There is something freeing about going to a race knowing you are under-trained. I have been working out, but not with any kind of true regularity. I was no where near ready for a sterling performance Sunday at Lanikai and I adjusted expectations accordingly. I wanted to get out there, have fun, and do a triathlon. That was all. I knew my finishing time would be pretty sad, I expected it to hurt because races hurt, and I wanted to enjoy myself. Pretty cool to drive to a race thinking, "I'm going to totally cruise this thing." No pressure.
The weather leading up to race day hadn't been the best in paradise. Lots of rain and wind. But Sunday morning proved to be clear and warm, a perfect day for a race. Super Awesome Wife and Dirtbag Baby stayed home for this one. Little boy had a rough night and it wasn't worth it to get him up for the race. I've got a bunch more in the next few weeks, and they can come to those. I got out of the house a little later than I meant to, which was ok because it meant I got to the race in time to set up my transition area, get body marked, listen to the pre-race, and go. No time for jitters. If I could purposefully time getting to races like that I'd be awesome. I'm too worried about being late for that though.
Diesel and MamaSaid came out to support (or as they put it, "Laugh at me") and that was really cool. They weren't doing the race, they just knew me and a few other people doing it so they decided to come watch. What kind of crazy people get up early to watch a triathlon?
I haven't been swimming much, I stopped going to the Masters workouts because I don't like waiting until late to swim. I also haven't been swimming because it's my strong suit and I have the technique to fake 500 or 1000 yards without much work. Especially if my ego isn't in the way. Standing on the beach with all the other athletes waiting for the gun I made my regular joke of, "Please don't kick me in the face. I'm too pretty to get kicked in the face." Triathlon should be fun and something like that helps me relax before the off.
Because I haven't been swimming I didn't jump out to the front like I normally do. I don't think I've ever been so deep in the middle of the washing machine mosh pit that is an open water mass start. I knew that if I tried to sprint for the first buoy as per normal I'd be gassed before the final turn, so I had to settle in to the pack for the first 200 yards. That's no fun, getting bumped and kicked and grabbed and run into but eventually I found my way to some clear water. I always end up on the outside of the main group, which means I'm swimming slightly further, but without people all around. It's a trade-off I accept. I did some drafting too from a couple of friendly feet. My mantra in the water was, "Stay smooth, stay solid, don't be stupid." I kept it regular.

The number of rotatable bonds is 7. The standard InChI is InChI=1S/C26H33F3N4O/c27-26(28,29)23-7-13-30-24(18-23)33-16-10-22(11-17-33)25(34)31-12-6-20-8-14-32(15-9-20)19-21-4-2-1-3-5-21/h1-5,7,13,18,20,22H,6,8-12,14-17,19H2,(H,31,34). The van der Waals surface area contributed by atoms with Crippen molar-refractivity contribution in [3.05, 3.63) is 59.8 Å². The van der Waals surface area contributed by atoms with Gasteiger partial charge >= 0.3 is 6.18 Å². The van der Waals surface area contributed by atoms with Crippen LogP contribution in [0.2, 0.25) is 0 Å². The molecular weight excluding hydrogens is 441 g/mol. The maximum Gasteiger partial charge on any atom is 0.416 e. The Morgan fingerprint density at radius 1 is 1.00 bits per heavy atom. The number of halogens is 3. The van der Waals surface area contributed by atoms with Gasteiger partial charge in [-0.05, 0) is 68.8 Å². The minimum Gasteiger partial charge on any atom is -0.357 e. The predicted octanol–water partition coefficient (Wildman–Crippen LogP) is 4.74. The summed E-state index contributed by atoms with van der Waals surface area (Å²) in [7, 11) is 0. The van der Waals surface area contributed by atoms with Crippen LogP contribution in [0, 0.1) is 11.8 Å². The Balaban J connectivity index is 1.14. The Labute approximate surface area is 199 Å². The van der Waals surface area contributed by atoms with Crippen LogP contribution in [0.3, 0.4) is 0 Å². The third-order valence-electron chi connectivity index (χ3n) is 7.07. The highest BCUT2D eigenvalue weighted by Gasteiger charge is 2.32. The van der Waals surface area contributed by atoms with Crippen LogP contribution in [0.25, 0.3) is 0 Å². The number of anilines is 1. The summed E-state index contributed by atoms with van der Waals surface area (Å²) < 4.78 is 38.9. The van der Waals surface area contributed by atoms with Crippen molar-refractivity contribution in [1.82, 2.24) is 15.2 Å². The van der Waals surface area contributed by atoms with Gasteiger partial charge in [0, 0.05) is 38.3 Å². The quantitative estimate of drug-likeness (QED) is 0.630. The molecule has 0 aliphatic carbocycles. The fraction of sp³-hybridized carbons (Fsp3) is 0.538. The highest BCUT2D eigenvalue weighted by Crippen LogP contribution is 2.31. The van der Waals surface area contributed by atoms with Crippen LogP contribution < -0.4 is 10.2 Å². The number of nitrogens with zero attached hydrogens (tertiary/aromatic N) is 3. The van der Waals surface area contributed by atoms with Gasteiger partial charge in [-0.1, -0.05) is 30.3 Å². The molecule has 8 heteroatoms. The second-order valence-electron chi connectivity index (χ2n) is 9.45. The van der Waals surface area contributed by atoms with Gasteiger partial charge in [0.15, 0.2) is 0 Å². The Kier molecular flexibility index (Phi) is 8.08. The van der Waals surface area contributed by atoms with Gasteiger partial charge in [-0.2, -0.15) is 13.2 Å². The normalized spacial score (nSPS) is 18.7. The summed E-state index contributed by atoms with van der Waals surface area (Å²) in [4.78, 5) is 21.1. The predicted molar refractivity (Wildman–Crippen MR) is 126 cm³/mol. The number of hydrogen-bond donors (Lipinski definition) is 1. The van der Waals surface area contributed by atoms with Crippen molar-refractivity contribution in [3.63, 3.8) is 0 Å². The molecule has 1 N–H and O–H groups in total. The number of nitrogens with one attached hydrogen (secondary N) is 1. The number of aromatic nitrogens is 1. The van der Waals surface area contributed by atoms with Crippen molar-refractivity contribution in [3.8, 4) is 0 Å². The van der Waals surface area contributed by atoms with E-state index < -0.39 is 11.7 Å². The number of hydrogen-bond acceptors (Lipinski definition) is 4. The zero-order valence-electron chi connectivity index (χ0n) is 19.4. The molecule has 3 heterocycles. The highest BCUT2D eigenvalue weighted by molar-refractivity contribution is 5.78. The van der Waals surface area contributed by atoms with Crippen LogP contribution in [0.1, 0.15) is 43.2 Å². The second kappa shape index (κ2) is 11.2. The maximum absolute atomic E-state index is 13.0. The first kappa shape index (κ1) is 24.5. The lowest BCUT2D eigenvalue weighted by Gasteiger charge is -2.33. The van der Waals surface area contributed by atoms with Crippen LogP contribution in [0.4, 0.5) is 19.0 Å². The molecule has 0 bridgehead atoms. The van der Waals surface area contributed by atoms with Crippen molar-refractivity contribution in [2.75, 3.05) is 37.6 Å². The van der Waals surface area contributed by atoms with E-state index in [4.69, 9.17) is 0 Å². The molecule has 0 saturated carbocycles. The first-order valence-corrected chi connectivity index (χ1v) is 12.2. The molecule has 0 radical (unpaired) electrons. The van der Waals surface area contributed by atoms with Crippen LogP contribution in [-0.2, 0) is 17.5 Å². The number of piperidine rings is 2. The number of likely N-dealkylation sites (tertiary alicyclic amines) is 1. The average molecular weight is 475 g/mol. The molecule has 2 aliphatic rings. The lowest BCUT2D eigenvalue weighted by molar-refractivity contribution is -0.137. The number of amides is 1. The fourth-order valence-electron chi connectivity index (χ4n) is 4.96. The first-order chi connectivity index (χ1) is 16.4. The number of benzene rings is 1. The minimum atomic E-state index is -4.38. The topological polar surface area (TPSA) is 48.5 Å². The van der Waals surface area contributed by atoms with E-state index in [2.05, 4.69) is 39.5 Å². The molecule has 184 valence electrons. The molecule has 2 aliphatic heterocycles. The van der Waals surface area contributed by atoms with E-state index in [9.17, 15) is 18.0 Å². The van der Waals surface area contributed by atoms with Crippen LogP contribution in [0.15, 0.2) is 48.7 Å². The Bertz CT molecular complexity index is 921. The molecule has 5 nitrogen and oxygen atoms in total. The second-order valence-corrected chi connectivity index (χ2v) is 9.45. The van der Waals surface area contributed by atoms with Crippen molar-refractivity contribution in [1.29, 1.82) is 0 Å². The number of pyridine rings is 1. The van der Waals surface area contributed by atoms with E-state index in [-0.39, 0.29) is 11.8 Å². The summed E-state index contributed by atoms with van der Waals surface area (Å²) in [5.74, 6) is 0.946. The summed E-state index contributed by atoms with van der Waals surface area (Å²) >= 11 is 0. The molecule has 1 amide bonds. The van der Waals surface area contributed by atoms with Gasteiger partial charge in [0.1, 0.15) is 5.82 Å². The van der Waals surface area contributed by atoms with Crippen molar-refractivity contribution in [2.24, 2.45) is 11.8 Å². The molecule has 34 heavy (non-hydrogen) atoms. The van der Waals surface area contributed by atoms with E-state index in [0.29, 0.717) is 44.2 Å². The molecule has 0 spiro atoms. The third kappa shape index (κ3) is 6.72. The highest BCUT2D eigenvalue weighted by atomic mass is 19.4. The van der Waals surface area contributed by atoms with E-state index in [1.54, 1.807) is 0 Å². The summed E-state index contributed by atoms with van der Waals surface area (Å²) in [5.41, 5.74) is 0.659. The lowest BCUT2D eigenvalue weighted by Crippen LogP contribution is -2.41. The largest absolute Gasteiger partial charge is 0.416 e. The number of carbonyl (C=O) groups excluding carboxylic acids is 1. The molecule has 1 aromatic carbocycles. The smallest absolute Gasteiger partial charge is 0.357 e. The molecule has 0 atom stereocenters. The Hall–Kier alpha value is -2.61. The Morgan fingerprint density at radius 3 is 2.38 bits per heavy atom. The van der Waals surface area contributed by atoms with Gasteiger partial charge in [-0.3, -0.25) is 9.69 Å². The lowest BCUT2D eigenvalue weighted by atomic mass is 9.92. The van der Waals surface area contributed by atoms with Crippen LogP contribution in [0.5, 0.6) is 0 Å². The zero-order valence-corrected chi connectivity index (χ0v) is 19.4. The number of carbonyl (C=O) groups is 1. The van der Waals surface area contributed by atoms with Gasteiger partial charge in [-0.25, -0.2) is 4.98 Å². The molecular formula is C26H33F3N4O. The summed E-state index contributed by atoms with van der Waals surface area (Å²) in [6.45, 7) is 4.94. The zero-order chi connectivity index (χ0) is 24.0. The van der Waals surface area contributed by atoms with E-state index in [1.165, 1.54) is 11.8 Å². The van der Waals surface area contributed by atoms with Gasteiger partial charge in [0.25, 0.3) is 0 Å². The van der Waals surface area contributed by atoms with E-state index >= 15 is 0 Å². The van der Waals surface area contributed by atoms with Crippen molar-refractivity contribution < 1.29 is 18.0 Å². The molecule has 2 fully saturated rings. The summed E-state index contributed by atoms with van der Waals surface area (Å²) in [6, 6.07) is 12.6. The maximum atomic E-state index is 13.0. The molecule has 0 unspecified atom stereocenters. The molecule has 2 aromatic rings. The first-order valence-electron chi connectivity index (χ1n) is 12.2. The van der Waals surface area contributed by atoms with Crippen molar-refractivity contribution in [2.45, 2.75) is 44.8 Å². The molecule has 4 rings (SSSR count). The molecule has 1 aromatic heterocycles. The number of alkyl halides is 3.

Even out of shape I made it out of the water in the front end of the pack and there were a ton of bike in transition when I got there. To say I jogged through transition would be an understatement. No pressure race. Easy transition. Laikai's bike exit is a pain. The transition area is in the middle of the park and it's a 200m run through the park to get to the side street where we are allowed to mount. Lots of clop clop clop. I cruise cruise cruised it too.
I love the bike course for this race. For one, the roads on that side of the island are pretty well maintained, so it's smooth sailing without a lot of Dodge the Pothole. Aside from right in the middle it is also as flat a ride as you could ask for. Pleasant winds, flat course, smooth roads means good ride. Even for someone who hasn't barely been out on his bike. Like the swim, I spent the ride concentrating on my heart rate, keeping everything together. Ride hard but not so hard. Enjoy the time out. Lanikai's course goes on to the Marine Corps base, and up Radar Hill. This is the third time I've done Lanikai, last year the guys and I did it as a relay, so it's the second time I've ridden Radar. My first time was my fourth tri ever. I remember the climb being longer and steeper than it was. I have more perspective now. It wasn't so bad. Still hurt, but not for that long.
Ripped down the hill and cruised it back to transition. I ended up in-between two packs of riders somehow, a few dozen yards behind one group and a few dozen yards in front of another. I didn't realize how close the back group was until I rolled to the dismount line and was suddenly surrounded by people. I'm pretty decent at getting my feet out of my shoes and hopping off the bike, so I didn't struggle in the group, but the guy who stopped right next to me hit the brakes a little too hard and went right over, knocking down a spectator who was standing too close.
I cruised into and through T2, taking my sweet sweet time. I had toe socket issues, which added even more time, but whatever, and then it was off on the run. I knew this was going to suck. Immediately felt like there was nothing in the tank and I had one gear- a really slow, lame gear. I "ran" the whole thing, but if I've run slower in a 5k I don't remember it. It was pretty terrible for me. I'm not beating myself up, because you get out what you put in when it comes to training, but it was still pretty annoying. The 10k at the end of my upcoming Honolulu Tri will not be pretty. Still, I finished, I had a good time, and that's what is important.
Much thanks to my wonderful sponsor, Background Profiles.
Swim (500m)- 8:54
Bike (20k)- 33:14
Run (5k)- 36:44